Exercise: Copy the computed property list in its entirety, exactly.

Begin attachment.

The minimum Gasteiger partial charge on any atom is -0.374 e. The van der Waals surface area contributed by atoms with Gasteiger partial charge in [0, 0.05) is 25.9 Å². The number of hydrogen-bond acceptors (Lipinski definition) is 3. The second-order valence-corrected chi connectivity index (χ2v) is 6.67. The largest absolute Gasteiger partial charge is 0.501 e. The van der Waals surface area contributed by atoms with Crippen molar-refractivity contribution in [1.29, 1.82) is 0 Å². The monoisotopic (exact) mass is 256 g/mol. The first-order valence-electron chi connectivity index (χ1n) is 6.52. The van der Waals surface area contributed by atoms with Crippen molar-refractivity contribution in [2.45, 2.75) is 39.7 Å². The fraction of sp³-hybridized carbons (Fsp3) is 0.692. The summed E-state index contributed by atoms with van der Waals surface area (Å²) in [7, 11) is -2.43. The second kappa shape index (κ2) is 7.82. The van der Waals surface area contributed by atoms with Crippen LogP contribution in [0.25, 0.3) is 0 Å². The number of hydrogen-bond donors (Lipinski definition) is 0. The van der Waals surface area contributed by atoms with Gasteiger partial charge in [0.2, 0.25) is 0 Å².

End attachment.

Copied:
The minimum Gasteiger partial charge on any atom is -0.374 e. The van der Waals surface area contributed by atoms with Gasteiger partial charge in [0, 0.05) is 25.9 Å². The number of hydrogen-bond acceptors (Lipinski definition) is 3. The second-order valence-corrected chi connectivity index (χ2v) is 6.67. The largest absolute Gasteiger partial charge is 0.501 e. The van der Waals surface area contributed by atoms with Crippen molar-refractivity contribution in [1.29, 1.82) is 0 Å². The monoisotopic (exact) mass is 256 g/mol. The first-order valence-electron chi connectivity index (χ1n) is 6.52. The van der Waals surface area contributed by atoms with Crippen molar-refractivity contribution in [2.45, 2.75) is 39.7 Å². The fraction of sp³-hybridized carbons (Fsp3) is 0.692. The summed E-state index contributed by atoms with van der Waals surface area (Å²) in [7, 11) is -2.43. The second kappa shape index (κ2) is 7.82. The van der Waals surface area contributed by atoms with Crippen LogP contribution in [0.25, 0.3) is 0 Å². The number of hydrogen-bond donors (Lipinski definition) is 0. The van der Waals surface area contributed by atoms with Gasteiger partial charge in [0.2, 0.25) is 0 Å².